Who are the companies offering measurement alternatives?
VideoAmp, Comscore and iSpot.tv are the three biggest players gaining traction as alternative currencies, all of which measure linear and connected TV using large data sets.
ViacomCBS added VideoAmp as a currency alternative to Nielsen for national linear and CTV deals, and Comcast said in February that it would let VideoAmp incorporate aggregated set-top box viewership data in its measurement, giving it a huge new data set. Univision is using Comscore to measure some local markets. And NBC Universal has certified iSpot for national cross-platform measurement and Comscore for local measurement.
Discovery is working with Omnicom Media Group to test both Comscore and VideoAmp data for clients like AT&T and State Farm ahead of the TV upfront, and WarnerMedia has also brought in both currencies, as well as iSpot.tv, as alternative measurement partners.
Calling for “measurement independence,” NBCUniversal issued a sweeping request for proposals from measurement companies in the summer of 2021 that saw more than 70 responses. NBCU selected iSpot.tv as its first alternative cross-platform measurement currency, inking a multi-year deal with the company that included measurement tests of both Super Bowl LVI and the Beijing Winter Olympics. The media giant also established its Measurement Innovation Forum to assist industry experts with weighing in on the future of the business and has signed on with a number of consortiums including the VAB’s Measurement Innovation Task Force.
Other contenders include Samba TV, which is working with Disney, and Innovid, which announced a deal to acquire TVSquared for $160 million in February. This combines TVSquared’s linear TV data with Innovide’s strength in CTV.
Read: Disney isn't giving up on Nielsen just yet
What is the difference between measurement and currency?
The words “measurement” and “currency” are often used interchangeably but mean two different things. Measurement refers to the actual data that a service compiles on advertising, such as how many people an ad reached and how many times people saw it. Currency, on the other hand, refers to the use of this data as a medium of exchange between ad buyers and sellers, and is used to settle ad pricing in national linear, local linear and streaming/CTV markets.
Are Nielsen’s ratings still relevant?
Yes, in fact, industry experts believe that Nielsen will still be the dominant currency during this year’s spring upfront ad haggle, when networks sell a bulk of their inventory for the new season. That’s because tests of alternatives are still in the early days and not enough data will be available during this year’s negotiations.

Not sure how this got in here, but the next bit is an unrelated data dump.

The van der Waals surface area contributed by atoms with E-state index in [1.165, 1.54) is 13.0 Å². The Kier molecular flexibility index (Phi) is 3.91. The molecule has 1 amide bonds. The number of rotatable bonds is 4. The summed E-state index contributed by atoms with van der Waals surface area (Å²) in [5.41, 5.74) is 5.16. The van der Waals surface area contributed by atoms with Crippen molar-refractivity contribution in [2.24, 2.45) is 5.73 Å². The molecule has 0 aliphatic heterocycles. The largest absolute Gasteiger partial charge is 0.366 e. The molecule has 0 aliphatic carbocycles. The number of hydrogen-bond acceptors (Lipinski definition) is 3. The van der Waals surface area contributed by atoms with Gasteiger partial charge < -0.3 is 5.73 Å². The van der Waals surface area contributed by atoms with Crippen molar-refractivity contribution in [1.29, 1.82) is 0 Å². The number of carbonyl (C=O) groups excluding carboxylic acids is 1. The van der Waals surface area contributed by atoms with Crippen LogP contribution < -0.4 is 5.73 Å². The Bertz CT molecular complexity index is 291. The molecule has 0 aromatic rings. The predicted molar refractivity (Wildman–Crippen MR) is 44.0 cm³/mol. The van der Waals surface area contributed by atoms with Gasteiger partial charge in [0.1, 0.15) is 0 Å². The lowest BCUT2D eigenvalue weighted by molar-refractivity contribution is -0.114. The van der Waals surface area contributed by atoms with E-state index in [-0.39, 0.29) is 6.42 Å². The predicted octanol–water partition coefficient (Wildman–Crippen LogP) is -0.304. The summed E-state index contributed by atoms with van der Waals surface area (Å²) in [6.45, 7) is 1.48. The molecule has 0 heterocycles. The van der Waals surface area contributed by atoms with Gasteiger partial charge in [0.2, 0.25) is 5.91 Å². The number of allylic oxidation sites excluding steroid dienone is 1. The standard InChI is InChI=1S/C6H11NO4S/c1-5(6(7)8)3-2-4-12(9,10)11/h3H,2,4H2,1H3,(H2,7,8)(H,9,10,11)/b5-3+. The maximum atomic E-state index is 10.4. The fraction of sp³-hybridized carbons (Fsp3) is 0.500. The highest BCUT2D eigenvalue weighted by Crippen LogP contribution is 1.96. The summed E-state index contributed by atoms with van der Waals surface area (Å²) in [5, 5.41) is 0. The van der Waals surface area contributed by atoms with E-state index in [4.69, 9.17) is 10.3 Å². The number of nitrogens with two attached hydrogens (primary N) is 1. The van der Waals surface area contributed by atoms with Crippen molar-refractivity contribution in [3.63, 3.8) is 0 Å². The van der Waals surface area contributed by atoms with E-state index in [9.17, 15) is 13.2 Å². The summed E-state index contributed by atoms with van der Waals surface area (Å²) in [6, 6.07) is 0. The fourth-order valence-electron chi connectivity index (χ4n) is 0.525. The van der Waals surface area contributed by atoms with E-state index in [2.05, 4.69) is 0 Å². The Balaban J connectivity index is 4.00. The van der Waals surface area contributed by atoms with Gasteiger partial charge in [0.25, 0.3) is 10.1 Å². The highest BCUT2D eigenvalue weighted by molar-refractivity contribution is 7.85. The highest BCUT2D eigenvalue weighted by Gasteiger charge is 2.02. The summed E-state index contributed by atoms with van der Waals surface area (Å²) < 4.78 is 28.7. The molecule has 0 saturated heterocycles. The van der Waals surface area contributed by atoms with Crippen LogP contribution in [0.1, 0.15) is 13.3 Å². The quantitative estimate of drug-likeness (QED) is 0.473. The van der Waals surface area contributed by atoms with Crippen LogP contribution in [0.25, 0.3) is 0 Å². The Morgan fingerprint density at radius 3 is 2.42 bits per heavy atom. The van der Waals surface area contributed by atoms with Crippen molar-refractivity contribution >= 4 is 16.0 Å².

What’s next for Nielsen?
There’s an urgency for Nielsen to embrace transparency, verification and full audience representation.
To this end, the company has been touting the development of a new currency dubbed Nielsen One. While initially announced before the revelation of Nielsen’s miscount and its subsequent loss of MRC accreditation, Nielsen One is largely a response to the ways in which consumer behavior has fragmented across various devices and platforms, providing deduplicated age and gender information across media platforms The new currency will be able to identify each individual ad that runs on live TV and find it on other devices like mobile and CTV. Nielsen One is scheduled to entirely replace its current solution by fall 2024.
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Nielsen launched an alpha test of Nielsen One with Disney and Magna Global, among other buyers and sellers, in December. Disney expanded its relationship with Nielsen One in March, working with Publicis Media to help develop the platform and grow its presence in live events, specifically sports.
It is expected that overnight ratings, which have been a staple to live events like the Super Bowl and awards shows, won’t be part of the Nielsen One package, according to people who’ve been briefed by Nielsen.
Nielsen planned to release data from its alpha version of Nielsen One ahead of the upfronts along with its data from its TV Ratings panel. The VAB spoke out against Nielsen releasing both data sets, calling for more information on how the new currency data was created and to have “complete confidence in the accuracy of the information to explain the differences to buyers.”
Meanwhile, in an effort to revive its image, Nielsen debuted a new logo and mission statement in October.
And while buyout chatter emerged in March, with reports that Elliott Management was considering taking the company private, Nielsen ultimately rejected the offer.
What is the future of audience guarantees?
If Procter & Gamble’s Marc Pritchard had it his way, the TV industry would look to eliminate audience guarantees in favor of more real-time matching of ad supply with viewing demand. In a keynote at the Association of National Advertisers Media Conference in Orlando in March, the P&G chief brand officer Marc Pritchard issued “a call for innovation in media buying and placement,” saying, “it’s time to find a better way.”